Thursday, 13 September 2018 03:53

Racing season to end on a high note at Swift Current dirt track

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Swift Current racing driver Dave Koethler hands out candy to a young racing fan during intermission at the Aug. 25 race night. Swift Current racing driver Dave Koethler hands out candy to a young racing fan during intermission at the Aug. 25 race night.

The final race weekend at the Living Sky Casino Speedway in Swift Current is set to be action packed with racers from Alberta, Manitoba and Saskatchewan competing for points and cash at the Wild Throttle Fun (WTF) Swift Current Invitational and RP Automotive Canadian Mini Circuit races.


The Swift Current Stock Car Association (SCSCA) is hosting the two-day event, starting with an evening of racing on Sept. 14 at 7 p.m. The racers will be back on the track on Sept. 15 at 2 p.m. for an afternoon of fun.
SCSCA Director Richard Crowe is expecting 50 or more race cars at the event, including 20 or more out of town cars.
“This will definitely be our biggest and most exciting weekend of racing this summer,” he said. “We expect a lot of cars in all classes and a lot of out of town cars that people haven't seen before and with the points structure that we got going it will create a lot of excitement for the drivers themselves. There will be some very hard racing, very fast racing, and everybody will be competitive.”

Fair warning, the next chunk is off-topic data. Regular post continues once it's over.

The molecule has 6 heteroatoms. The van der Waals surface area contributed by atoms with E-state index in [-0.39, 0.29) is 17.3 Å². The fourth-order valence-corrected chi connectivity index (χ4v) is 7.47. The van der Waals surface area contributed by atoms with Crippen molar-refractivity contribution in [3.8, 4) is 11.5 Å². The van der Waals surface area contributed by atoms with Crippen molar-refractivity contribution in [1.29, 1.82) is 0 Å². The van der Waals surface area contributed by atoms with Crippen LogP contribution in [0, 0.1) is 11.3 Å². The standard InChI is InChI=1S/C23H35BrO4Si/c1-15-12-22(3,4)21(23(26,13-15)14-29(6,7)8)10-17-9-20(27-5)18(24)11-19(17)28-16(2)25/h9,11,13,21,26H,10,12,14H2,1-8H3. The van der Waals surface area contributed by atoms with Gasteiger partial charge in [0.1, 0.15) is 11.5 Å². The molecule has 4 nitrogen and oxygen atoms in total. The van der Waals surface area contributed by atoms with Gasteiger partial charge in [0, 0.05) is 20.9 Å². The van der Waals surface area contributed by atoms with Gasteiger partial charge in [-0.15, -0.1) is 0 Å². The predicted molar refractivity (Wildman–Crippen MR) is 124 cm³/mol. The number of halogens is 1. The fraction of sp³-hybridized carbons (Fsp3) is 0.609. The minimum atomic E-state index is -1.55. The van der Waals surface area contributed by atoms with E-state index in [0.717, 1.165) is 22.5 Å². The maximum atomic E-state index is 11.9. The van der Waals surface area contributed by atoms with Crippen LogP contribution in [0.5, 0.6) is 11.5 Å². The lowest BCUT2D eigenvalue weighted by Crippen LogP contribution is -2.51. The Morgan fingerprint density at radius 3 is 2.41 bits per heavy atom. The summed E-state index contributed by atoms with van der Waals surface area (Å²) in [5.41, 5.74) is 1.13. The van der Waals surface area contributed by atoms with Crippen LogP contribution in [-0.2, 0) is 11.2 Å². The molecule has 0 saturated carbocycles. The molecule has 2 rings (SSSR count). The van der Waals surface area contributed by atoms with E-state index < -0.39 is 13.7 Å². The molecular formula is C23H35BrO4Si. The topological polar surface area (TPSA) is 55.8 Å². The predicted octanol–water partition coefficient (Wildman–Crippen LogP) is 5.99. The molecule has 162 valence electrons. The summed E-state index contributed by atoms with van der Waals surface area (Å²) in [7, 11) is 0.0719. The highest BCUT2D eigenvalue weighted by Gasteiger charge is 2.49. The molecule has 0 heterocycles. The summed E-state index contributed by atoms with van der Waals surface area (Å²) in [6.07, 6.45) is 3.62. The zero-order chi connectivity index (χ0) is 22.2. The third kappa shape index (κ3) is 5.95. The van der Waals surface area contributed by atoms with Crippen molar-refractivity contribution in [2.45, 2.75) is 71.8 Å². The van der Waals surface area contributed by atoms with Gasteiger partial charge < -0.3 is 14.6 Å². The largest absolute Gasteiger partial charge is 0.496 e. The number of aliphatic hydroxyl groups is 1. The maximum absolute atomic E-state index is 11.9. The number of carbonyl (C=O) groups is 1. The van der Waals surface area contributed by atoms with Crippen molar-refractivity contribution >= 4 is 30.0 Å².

There will be a lot at stake for racing drivers during the weekend. Everybody will be racing to win cash in the WTF Invitational while regular drivers at the Living Sky Casino Speedway will be competing for points that will determine the final standings in the SCSCA championship.
This weekend's racing in Swift Current is also the third stop on the RP Automotive Canadian Mini Circuit and points earned here will count towards the results of this four-race mini series.
The previous two races took place at Swan River, Manitoba, and Yorkton. The final leg in this series will take place at Tisdale
This is the first time that SCSCA will be hosting a leg of this series at the speedway in Swift Current, and it is therefore an important weekend for the club.
“It's the second year for the tour, but it's the first year we've been included in it,” he said. “It's been very popular, the first two weekends of this tour in Swan River and Yorkton, and so we're expecting that to carry through because it's a bit of a points race inside the club's points race. So it draws more people to make the actual whole tour.”
It is all part of an effort by the SCSCA to draw more spectators to the races and to attract more interest to the sport.
“We're making it all one big weekend just because we want to get as many cars here as we can,” he said. “The big thing we're trying to do is to get more involvement in all of Saskatchewan's stock car racing and trying to tie everybody together to get it more popular as a sport.”
The SCSCA has been active for 25 years and it has been using the race track at Kinetic Exhibition Park since 2000.